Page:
Training camp unofficially started for the Detroit Lions on Tuesday.
For some players, anyway.
Although the team has been training since late last week, Jim Schwartz, the coach, had them in full pads for the first time on Tuesday. The rise in intensity was obvious, especially after a lacklustre session on Monday morning.
"We finally got to knock the dust off," Brandon Pettigrew, the tight end, said. "You prepare during the entire off-season to build up to training camp, even if it was a little different this year. But it isn't the same until you get the pads on and actually get to do some hitting."
One notable absence was Nick Fairley, the rookie defensive tackle, who was in a walking boot after injuring his foot on Monday. X-rays showed no injury, but Schwartz said Fairley was undergoing more tests. Schwartz had said as late as Monday that he did not know when the team's first full-padded practice would be, but his disappointment in that day's workout made the decision.
"These are football players, and they want to be in football situations," he said. "You could see the intensity pick up as soon as they got into pads."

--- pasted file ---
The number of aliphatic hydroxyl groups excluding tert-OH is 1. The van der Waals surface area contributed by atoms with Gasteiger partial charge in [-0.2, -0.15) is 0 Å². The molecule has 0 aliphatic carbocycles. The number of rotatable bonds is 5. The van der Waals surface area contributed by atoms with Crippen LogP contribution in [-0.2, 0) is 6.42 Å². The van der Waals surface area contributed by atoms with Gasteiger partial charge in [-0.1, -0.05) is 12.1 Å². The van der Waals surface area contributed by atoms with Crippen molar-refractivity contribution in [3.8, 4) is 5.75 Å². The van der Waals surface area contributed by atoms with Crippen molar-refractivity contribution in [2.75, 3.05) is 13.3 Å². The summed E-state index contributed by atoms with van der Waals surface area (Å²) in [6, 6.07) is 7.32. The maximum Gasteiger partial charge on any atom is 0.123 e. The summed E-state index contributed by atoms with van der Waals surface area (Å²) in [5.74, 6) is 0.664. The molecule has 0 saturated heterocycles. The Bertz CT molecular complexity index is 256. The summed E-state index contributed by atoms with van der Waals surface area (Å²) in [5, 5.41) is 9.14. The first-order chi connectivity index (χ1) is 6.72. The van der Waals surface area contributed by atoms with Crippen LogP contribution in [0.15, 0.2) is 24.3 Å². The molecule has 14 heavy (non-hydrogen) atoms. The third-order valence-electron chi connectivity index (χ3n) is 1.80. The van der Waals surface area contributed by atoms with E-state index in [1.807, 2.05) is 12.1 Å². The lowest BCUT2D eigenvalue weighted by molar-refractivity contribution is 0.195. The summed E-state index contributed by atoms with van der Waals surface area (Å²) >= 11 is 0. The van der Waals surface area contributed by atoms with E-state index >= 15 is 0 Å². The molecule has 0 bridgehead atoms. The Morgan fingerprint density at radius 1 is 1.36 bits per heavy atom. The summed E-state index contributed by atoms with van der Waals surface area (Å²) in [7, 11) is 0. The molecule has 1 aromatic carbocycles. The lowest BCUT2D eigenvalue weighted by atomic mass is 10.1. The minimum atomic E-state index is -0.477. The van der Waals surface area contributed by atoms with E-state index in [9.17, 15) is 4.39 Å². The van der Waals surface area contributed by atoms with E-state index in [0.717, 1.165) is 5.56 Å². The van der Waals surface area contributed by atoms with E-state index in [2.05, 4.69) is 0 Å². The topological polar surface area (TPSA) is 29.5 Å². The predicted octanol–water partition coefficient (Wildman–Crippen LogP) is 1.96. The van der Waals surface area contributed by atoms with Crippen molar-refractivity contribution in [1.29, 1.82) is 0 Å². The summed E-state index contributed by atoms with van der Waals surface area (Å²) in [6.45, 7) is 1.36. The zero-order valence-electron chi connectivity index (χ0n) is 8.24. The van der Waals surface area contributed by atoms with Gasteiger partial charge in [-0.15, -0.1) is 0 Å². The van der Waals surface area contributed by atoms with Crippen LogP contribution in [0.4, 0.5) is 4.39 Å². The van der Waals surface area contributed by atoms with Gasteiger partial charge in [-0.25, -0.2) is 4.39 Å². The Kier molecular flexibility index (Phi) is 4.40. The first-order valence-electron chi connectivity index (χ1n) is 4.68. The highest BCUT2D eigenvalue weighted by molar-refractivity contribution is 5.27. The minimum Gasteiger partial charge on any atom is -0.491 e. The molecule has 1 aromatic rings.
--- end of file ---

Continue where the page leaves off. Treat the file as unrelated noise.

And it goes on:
One day in pads, though, will not solve Schwartz's other problems in the new post-lockout NFL - issues he shares with 31 other head coaches. The Lions have more than 20 players who are unable to train until the league year officially begins, because free agents can sign with teams but are not allowed to practice with them until today, when the new agreement is completed. And when the sidelined players are allowed to work out, that likely means another day without pads.
"Even Kyle Vanden Bosch, who is as fanatical as anyone about being in shape, told me that he needed a couple days to get his football legs back," Schwartz said. "We don't know where these 23 or 24 guys fall on that spectrum."
The other change, of course, is the elimination of twice a day workouts. Normally, the Lions would have followed up Tuesday's full-padded practice with another tough workout in the afternoon.
Now they are reduced to a short walkthrough.
"People are calling it practice," Schwartz said of the second session. "Even Allen Iverson could walk through with no helmets and everything. It's a walk-through without helmets. Technically it's a two-a-day, but when the second practice is a walkthrough, I don't view it as a two-a-day."
Although Schwartz sees the elimination of two-a-days as a loss of crucial coaching time, his players do not have the same opinion.
"There's not one person here who is upset about losing that second practice," Corey Williams, the veteran defensive tackle, said.
"Nobody is sad about that."